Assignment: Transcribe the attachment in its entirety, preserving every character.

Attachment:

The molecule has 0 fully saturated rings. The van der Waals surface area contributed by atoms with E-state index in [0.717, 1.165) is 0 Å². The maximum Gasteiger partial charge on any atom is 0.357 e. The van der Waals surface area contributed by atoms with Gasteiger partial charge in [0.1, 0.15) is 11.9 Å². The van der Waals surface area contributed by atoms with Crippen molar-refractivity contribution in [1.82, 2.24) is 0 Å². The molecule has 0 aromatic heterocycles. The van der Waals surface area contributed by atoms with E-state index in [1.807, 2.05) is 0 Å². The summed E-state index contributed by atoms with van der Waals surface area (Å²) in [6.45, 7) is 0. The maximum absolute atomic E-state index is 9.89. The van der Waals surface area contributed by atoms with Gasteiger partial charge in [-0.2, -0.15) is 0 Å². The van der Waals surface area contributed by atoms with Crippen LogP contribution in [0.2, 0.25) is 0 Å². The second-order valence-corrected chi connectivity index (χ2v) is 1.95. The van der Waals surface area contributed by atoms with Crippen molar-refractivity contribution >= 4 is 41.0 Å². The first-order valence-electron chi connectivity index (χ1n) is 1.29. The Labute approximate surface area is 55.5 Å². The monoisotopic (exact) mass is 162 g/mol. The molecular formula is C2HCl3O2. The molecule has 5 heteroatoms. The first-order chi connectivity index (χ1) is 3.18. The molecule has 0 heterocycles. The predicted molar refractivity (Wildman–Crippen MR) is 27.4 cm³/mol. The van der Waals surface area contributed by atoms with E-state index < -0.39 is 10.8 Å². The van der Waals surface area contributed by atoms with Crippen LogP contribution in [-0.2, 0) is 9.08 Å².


The molecule has 0 fully saturated rings. The van der Waals surface area contributed by atoms with E-state index in [0.717, 1.165) is 0 Å². The maximum Gasteiger partial charge on any atom is 0.357 e. The van der Waals surface area contributed by atoms with Gasteiger partial charge in [0.1, 0.15) is 11.9 Å². The van der Waals surface area contributed by atoms with Crippen molar-refractivity contribution in [1.82, 2.24) is 0 Å². The molecule has 0 aromatic heterocycles. The van der Waals surface area contributed by atoms with E-state index in [1.807, 2.05) is 0 Å². The summed E-state index contributed by atoms with van der Waals surface area (Å²) in [6.45, 7) is 0. The maximum absolute atomic E-state index is 9.89. The van der Waals surface area contributed by atoms with Gasteiger partial charge in [-0.2, -0.15) is 0 Å². The van der Waals surface area contributed by atoms with Crippen LogP contribution in [0.2, 0.25) is 0 Å². The second-order valence-corrected chi connectivity index (χ2v) is 1.95. The van der Waals surface area contributed by atoms with Crippen molar-refractivity contribution >= 4 is 41.0 Å². The first-order valence-electron chi connectivity index (χ1n) is 1.29. The Labute approximate surface area is 55.5 Å². The monoisotopic (exact) mass is 162 g/mol. The molecular formula is C2HCl3O2. The molecule has 5 heteroatoms. The first-order chi connectivity index (χ1) is 3.18. The molecule has 0 heterocycles. The predicted molar refractivity (Wildman–Crippen MR) is 27.4 cm³/mol. The van der Waals surface area contributed by atoms with E-state index < -0.39 is 10.8 Å². The van der Waals surface area contributed by atoms with Crippen LogP contribution in [-0.2, 0) is 9.08 Å².